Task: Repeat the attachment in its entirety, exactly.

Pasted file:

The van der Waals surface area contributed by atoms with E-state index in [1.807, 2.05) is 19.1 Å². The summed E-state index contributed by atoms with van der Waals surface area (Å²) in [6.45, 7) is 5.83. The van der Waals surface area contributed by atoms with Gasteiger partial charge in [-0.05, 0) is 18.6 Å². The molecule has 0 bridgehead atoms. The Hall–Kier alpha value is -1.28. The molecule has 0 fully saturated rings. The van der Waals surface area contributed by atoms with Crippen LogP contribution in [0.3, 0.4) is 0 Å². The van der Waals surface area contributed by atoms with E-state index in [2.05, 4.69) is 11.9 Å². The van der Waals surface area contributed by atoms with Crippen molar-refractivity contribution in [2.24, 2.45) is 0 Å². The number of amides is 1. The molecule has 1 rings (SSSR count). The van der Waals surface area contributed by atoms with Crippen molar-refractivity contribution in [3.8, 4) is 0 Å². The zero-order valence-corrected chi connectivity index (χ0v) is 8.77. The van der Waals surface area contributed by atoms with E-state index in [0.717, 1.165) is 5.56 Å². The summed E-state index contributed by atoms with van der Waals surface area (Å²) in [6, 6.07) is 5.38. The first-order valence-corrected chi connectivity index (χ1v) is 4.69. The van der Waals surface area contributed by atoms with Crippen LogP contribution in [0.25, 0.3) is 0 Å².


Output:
The van der Waals surface area contributed by atoms with E-state index in [1.807, 2.05) is 19.1 Å². The summed E-state index contributed by atoms with van der Waals surface area (Å²) in [6.45, 7) is 5.83. The van der Waals surface area contributed by atoms with Gasteiger partial charge in [-0.05, 0) is 18.6 Å². The molecule has 0 bridgehead atoms. The Hall–Kier alpha value is -1.28. The molecule has 0 fully saturated rings. The van der Waals surface area contributed by atoms with Crippen LogP contribution in [0.3, 0.4) is 0 Å². The van der Waals surface area contributed by atoms with E-state index in [2.05, 4.69) is 11.9 Å². The van der Waals surface area contributed by atoms with Crippen molar-refractivity contribution in [2.24, 2.45) is 0 Å². The number of amides is 1. The molecule has 1 rings (SSSR count). The van der Waals surface area contributed by atoms with Crippen molar-refractivity contribution in [3.8, 4) is 0 Å². The zero-order valence-corrected chi connectivity index (χ0v) is 8.77. The van der Waals surface area contributed by atoms with E-state index in [0.717, 1.165) is 5.56 Å². The summed E-state index contributed by atoms with van der Waals surface area (Å²) in [6, 6.07) is 5.38. The first-order valence-corrected chi connectivity index (χ1v) is 4.69. The van der Waals surface area contributed by atoms with Crippen LogP contribution in [0.25, 0.3) is 0 Å².